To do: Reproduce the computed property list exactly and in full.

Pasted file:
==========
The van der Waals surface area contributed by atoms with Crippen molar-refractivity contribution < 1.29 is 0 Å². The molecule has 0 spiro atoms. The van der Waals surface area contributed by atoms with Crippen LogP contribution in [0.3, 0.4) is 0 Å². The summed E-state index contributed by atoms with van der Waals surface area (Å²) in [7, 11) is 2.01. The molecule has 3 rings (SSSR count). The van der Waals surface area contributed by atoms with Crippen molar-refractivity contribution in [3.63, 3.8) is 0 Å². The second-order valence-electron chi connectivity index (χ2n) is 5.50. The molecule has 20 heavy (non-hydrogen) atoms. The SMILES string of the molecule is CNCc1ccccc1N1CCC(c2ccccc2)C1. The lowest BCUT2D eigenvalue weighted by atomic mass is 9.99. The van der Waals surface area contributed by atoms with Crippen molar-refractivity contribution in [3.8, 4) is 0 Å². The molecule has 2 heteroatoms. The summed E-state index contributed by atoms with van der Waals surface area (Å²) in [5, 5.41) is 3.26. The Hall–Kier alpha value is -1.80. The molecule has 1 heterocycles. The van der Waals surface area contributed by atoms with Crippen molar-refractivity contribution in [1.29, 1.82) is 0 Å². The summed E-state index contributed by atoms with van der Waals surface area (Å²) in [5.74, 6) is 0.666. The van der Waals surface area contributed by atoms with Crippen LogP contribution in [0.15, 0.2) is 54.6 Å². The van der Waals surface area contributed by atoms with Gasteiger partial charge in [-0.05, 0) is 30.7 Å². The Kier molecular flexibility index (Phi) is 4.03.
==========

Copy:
The van der Waals surface area contributed by atoms with Crippen molar-refractivity contribution < 1.29 is 0 Å². The molecule has 0 spiro atoms. The van der Waals surface area contributed by atoms with Crippen LogP contribution in [0.3, 0.4) is 0 Å². The summed E-state index contributed by atoms with van der Waals surface area (Å²) in [7, 11) is 2.01. The molecule has 3 rings (SSSR count). The van der Waals surface area contributed by atoms with Crippen molar-refractivity contribution in [3.63, 3.8) is 0 Å². The second-order valence-electron chi connectivity index (χ2n) is 5.50. The molecule has 20 heavy (non-hydrogen) atoms. The SMILES string of the molecule is CNCc1ccccc1N1CCC(c2ccccc2)C1. The lowest BCUT2D eigenvalue weighted by atomic mass is 9.99. The van der Waals surface area contributed by atoms with Crippen molar-refractivity contribution in [3.8, 4) is 0 Å². The molecule has 2 heteroatoms. The summed E-state index contributed by atoms with van der Waals surface area (Å²) in [5, 5.41) is 3.26. The Hall–Kier alpha value is -1.80. The molecule has 1 heterocycles. The van der Waals surface area contributed by atoms with Crippen molar-refractivity contribution in [1.29, 1.82) is 0 Å². The summed E-state index contributed by atoms with van der Waals surface area (Å²) in [5.74, 6) is 0.666. The van der Waals surface area contributed by atoms with Crippen LogP contribution in [0.15, 0.2) is 54.6 Å². The van der Waals surface area contributed by atoms with Gasteiger partial charge in [-0.05, 0) is 30.7 Å². The Kier molecular flexibility index (Phi) is 4.03.